We will not discuss obesity, diabetes, or other similar issues in this post, but we will focus on antibiotics in particular. This is yet another area in which modern medicine appears to defy logic. Antibiotics are treated similarly to type 2 diabetes by doctors. “Patients with type 2 diabetes are taking too much insulin; if you give them more, it might help.” It doesn’t seem to make sense.
When we visit the doctor with a cold, we are prescribed antibiotics. They should not be used because viruses are immune to their effects. They are prescribed ‘just in case,’ because many bacterial infections have similar symptoms. As a result of this approach, antibiotics are overused.
Antibiotics become ineffective against bacteria. Antibiotics kill the majority of bacteria when they are exposed to them more frequently, but there will always be a few resistant bacteria. Units that were previously rare can now multiply and pass on their immunity.
Plasmids, which are small molecules, are responsible for the transmission of immunity. Plasmids aid in its production and transmission at a much faster rate than before.
Increased antibiotic use leads to increased resistance, just as increased insulin levels lead to insulin resistance. Given this, it stands to reason that they should be used less frequently. In many hospitals, drug-resistant superbugs have become a problem. Meanwhile, doctors demand that more antibiotics be developed.
The issue isn’t that antibiotics aren’t available. We have a large number of them. The issue is that we use them far too frequently. Developing new antibiotics and overusing them in the same way as previous antibiotics will only exacerbate the problem and increase bacteria resistance.
The problem cannot be solved by developing new antibiotics. The overuse of those we already have is the source of immunity. Alcoholism is not treated by providing alcohol to the addict.
When you visit the doctor, you are usually prescribed a specific antibiotic dose and given instructions such as “take amoxicillin three times a day for 500mg.” How does the doctor know how long you should take antibiotics? Hundreds of studies comparing the effectiveness of treatment based on its duration may appear to have been conducted. This isn’t the case. The majority of doctors adhere to generally accepted medical guidelines. Infections are typically treated for 7 to 14 days, and almost everyone has been in this situation. Why? Because it was concocted by someone. There are almost no studies on the optimal treatment duration.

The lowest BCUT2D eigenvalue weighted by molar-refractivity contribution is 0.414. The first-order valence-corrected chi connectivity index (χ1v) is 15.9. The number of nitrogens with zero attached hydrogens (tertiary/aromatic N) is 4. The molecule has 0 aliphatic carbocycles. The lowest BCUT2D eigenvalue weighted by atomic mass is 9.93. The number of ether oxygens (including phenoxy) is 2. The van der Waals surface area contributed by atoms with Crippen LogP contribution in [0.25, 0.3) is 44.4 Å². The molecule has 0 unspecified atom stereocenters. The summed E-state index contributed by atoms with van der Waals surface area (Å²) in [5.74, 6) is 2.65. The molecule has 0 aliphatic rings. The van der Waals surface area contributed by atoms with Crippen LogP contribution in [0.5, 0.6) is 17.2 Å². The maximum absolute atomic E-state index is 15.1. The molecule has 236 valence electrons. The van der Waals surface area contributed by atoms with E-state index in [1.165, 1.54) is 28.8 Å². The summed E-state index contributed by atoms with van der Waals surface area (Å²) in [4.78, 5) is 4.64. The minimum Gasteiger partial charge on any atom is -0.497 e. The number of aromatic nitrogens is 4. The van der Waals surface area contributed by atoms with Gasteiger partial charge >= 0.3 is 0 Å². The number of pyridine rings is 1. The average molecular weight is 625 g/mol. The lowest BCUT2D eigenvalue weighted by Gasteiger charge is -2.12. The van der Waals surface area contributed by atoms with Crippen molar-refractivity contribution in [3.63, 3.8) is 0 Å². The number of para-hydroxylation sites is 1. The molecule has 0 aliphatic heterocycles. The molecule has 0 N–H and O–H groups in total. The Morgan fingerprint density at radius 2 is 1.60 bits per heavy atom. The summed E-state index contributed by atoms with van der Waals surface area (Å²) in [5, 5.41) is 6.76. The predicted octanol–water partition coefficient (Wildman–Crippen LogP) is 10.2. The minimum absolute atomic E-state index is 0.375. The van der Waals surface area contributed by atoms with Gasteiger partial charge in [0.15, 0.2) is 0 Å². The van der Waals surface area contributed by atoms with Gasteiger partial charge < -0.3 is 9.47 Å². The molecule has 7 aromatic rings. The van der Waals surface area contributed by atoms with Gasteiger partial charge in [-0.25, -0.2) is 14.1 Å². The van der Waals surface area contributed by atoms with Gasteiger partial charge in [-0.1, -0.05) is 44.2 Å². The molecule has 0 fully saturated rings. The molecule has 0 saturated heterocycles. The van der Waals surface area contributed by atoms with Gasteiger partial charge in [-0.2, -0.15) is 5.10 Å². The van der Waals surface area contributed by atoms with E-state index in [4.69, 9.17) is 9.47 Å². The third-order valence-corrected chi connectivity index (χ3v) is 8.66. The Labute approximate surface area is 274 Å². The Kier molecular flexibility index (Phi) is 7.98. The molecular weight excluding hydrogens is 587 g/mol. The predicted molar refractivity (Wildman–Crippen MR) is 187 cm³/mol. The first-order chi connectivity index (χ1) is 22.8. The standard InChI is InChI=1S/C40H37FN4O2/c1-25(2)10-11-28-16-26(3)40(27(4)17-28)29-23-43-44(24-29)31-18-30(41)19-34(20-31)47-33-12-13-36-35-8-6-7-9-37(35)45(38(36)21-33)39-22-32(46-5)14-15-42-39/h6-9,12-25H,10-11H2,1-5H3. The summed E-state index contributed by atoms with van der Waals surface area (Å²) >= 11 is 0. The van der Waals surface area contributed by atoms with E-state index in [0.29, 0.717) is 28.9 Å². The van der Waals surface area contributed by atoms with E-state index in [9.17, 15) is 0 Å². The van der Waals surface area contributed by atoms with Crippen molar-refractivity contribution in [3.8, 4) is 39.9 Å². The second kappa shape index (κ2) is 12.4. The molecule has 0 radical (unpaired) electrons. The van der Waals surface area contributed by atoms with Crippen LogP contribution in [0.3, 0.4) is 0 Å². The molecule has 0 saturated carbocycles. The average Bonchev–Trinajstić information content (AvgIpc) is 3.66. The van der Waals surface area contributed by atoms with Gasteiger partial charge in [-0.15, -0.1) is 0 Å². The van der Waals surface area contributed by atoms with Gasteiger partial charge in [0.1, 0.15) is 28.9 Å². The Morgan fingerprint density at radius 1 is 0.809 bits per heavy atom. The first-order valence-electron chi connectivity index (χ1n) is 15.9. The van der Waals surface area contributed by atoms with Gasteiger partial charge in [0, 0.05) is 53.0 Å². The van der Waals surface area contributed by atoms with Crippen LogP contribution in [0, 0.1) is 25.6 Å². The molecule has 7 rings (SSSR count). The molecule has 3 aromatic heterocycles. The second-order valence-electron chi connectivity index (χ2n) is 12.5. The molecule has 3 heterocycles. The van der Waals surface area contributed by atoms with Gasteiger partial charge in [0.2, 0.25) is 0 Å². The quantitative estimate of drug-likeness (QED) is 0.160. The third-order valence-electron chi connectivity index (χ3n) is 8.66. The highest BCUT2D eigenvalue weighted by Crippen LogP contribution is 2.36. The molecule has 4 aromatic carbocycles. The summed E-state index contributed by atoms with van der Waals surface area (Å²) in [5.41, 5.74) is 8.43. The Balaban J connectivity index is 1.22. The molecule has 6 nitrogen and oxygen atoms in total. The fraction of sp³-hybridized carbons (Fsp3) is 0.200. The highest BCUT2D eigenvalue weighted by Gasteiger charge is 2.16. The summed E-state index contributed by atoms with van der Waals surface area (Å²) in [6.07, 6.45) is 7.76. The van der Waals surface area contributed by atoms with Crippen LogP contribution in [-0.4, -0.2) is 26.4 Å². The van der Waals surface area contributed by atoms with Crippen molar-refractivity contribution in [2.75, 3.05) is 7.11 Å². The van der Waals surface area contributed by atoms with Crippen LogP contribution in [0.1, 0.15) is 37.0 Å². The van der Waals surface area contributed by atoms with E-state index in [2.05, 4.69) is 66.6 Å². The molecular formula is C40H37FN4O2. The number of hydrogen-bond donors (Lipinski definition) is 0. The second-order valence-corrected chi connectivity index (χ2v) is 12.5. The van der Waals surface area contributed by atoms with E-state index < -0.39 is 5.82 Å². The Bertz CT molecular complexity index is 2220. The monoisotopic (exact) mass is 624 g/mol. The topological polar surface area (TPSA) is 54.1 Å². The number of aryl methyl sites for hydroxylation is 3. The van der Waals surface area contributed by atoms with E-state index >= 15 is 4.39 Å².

When we are given an antibiotic prescription, we are usually told that we must take it for the entire prescribed period, even if we feel better on the second day. Why? Doctors claim that this is to prevent immunity from developing. Isn’t it supposed to be the other way around?
Let’s think about it logically: if you’re generally healthy, you have an immune system capable of dealing with infections. Antibiotics are required if it is discovered to be too weak. Reinforcements in the form of bacteria are on their way, and the tide of victory in the war against bacteria is turning in your favour. So that your immune system can clean up the battlefield after the battle. What can go wrong? The antibiotic can be used again if the bacteria decides to return to the battlefield. What happens if you take the antibiotic as directed for 14 days? Bacterial resistance will rise, making future battles against bacteria more difficult. Furthermore, as antibiotics are used more frequently, the risk of side effects increases.
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